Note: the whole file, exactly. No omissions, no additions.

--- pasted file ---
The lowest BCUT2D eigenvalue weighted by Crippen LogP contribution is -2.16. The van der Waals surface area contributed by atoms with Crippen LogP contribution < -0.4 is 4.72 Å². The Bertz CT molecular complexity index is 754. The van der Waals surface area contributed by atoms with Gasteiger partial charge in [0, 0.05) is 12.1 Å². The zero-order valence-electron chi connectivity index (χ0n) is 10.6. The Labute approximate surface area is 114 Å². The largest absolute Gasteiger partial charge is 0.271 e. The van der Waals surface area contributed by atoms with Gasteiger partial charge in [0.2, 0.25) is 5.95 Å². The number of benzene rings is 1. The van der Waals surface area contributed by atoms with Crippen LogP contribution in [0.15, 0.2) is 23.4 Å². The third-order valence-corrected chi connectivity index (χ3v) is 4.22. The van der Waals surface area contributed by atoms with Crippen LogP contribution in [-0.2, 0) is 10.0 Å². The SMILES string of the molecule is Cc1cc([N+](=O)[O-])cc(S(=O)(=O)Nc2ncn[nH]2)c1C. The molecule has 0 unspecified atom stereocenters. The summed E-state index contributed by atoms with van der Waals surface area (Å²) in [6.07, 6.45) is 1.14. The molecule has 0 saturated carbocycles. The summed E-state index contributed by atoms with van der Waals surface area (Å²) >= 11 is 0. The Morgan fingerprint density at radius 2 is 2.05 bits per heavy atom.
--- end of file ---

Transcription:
The lowest BCUT2D eigenvalue weighted by Crippen LogP contribution is -2.16. The van der Waals surface area contributed by atoms with Crippen LogP contribution < -0.4 is 4.72 Å². The Bertz CT molecular complexity index is 754. The van der Waals surface area contributed by atoms with Gasteiger partial charge in [0, 0.05) is 12.1 Å². The zero-order valence-electron chi connectivity index (χ0n) is 10.6. The Labute approximate surface area is 114 Å². The largest absolute Gasteiger partial charge is 0.271 e. The van der Waals surface area contributed by atoms with Gasteiger partial charge in [0.2, 0.25) is 5.95 Å². The number of benzene rings is 1. The van der Waals surface area contributed by atoms with Crippen LogP contribution in [0.15, 0.2) is 23.4 Å². The third-order valence-corrected chi connectivity index (χ3v) is 4.22. The van der Waals surface area contributed by atoms with Crippen LogP contribution in [-0.2, 0) is 10.0 Å². The SMILES string of the molecule is Cc1cc([N+](=O)[O-])cc(S(=O)(=O)Nc2ncn[nH]2)c1C. The molecule has 0 unspecified atom stereocenters. The summed E-state index contributed by atoms with van der Waals surface area (Å²) in [6.07, 6.45) is 1.14. The molecule has 0 saturated carbocycles. The summed E-state index contributed by atoms with van der Waals surface area (Å²) >= 11 is 0. The Morgan fingerprint density at radius 2 is 2.05 bits per heavy atom.